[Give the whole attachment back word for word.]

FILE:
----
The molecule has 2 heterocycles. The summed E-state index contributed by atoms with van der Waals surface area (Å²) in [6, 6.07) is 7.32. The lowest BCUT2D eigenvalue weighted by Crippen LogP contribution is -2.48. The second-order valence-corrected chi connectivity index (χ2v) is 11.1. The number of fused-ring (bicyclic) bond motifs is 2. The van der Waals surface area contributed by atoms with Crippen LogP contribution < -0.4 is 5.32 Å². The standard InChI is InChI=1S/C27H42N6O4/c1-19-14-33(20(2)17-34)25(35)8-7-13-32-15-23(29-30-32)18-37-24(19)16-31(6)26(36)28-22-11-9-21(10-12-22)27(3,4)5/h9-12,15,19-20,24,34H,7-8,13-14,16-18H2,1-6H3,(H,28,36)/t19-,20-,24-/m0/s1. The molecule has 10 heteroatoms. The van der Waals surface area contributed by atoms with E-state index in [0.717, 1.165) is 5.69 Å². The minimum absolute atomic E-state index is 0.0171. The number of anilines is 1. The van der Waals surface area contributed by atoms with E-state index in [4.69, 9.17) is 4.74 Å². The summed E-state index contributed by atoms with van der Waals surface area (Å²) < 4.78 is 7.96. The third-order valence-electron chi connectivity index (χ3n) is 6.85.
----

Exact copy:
The molecule has 2 heterocycles. The summed E-state index contributed by atoms with van der Waals surface area (Å²) in [6, 6.07) is 7.32. The lowest BCUT2D eigenvalue weighted by Crippen LogP contribution is -2.48. The second-order valence-corrected chi connectivity index (χ2v) is 11.1. The number of fused-ring (bicyclic) bond motifs is 2. The van der Waals surface area contributed by atoms with Crippen LogP contribution < -0.4 is 5.32 Å². The standard InChI is InChI=1S/C27H42N6O4/c1-19-14-33(20(2)17-34)25(35)8-7-13-32-15-23(29-30-32)18-37-24(19)16-31(6)26(36)28-22-11-9-21(10-12-22)27(3,4)5/h9-12,15,19-20,24,34H,7-8,13-14,16-18H2,1-6H3,(H,28,36)/t19-,20-,24-/m0/s1. The molecule has 10 heteroatoms. The van der Waals surface area contributed by atoms with E-state index in [0.717, 1.165) is 5.69 Å². The minimum absolute atomic E-state index is 0.0171. The number of anilines is 1. The van der Waals surface area contributed by atoms with E-state index in [4.69, 9.17) is 4.74 Å². The summed E-state index contributed by atoms with van der Waals surface area (Å²) < 4.78 is 7.96. The third-order valence-electron chi connectivity index (χ3n) is 6.85.